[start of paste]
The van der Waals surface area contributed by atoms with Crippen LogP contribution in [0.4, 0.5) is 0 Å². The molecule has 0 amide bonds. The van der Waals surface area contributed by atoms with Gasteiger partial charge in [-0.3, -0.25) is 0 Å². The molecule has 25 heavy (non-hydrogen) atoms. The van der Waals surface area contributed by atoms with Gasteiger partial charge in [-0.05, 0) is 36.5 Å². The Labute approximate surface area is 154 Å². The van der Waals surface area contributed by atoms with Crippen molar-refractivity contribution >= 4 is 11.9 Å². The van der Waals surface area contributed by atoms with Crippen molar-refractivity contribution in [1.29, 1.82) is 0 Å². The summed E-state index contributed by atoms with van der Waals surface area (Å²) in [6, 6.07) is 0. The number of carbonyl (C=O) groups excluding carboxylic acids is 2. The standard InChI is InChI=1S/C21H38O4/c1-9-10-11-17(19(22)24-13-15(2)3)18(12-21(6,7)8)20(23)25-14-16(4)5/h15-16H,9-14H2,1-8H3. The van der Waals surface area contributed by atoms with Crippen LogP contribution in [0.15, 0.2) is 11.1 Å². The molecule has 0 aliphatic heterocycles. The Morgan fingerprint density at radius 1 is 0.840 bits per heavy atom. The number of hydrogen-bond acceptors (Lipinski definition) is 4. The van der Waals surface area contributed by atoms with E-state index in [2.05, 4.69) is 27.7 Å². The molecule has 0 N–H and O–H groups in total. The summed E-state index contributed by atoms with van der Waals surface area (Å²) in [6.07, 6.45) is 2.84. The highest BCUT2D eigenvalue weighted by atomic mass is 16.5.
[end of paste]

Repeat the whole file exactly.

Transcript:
The van der Waals surface area contributed by atoms with Crippen LogP contribution in [0.4, 0.5) is 0 Å². The molecule has 0 amide bonds. The van der Waals surface area contributed by atoms with Gasteiger partial charge in [-0.3, -0.25) is 0 Å². The molecule has 25 heavy (non-hydrogen) atoms. The van der Waals surface area contributed by atoms with Gasteiger partial charge in [-0.05, 0) is 36.5 Å². The Labute approximate surface area is 154 Å². The van der Waals surface area contributed by atoms with Crippen molar-refractivity contribution >= 4 is 11.9 Å². The van der Waals surface area contributed by atoms with Crippen molar-refractivity contribution in [1.29, 1.82) is 0 Å². The summed E-state index contributed by atoms with van der Waals surface area (Å²) in [6, 6.07) is 0. The number of carbonyl (C=O) groups excluding carboxylic acids is 2. The standard InChI is InChI=1S/C21H38O4/c1-9-10-11-17(19(22)24-13-15(2)3)18(12-21(6,7)8)20(23)25-14-16(4)5/h15-16H,9-14H2,1-8H3. The van der Waals surface area contributed by atoms with Crippen LogP contribution in [0.15, 0.2) is 11.1 Å². The molecule has 0 aliphatic heterocycles. The Morgan fingerprint density at radius 1 is 0.840 bits per heavy atom. The number of hydrogen-bond acceptors (Lipinski definition) is 4. The van der Waals surface area contributed by atoms with E-state index in [2.05, 4.69) is 27.7 Å². The molecule has 0 N–H and O–H groups in total. The summed E-state index contributed by atoms with van der Waals surface area (Å²) in [6.07, 6.45) is 2.84. The highest BCUT2D eigenvalue weighted by atomic mass is 16.5.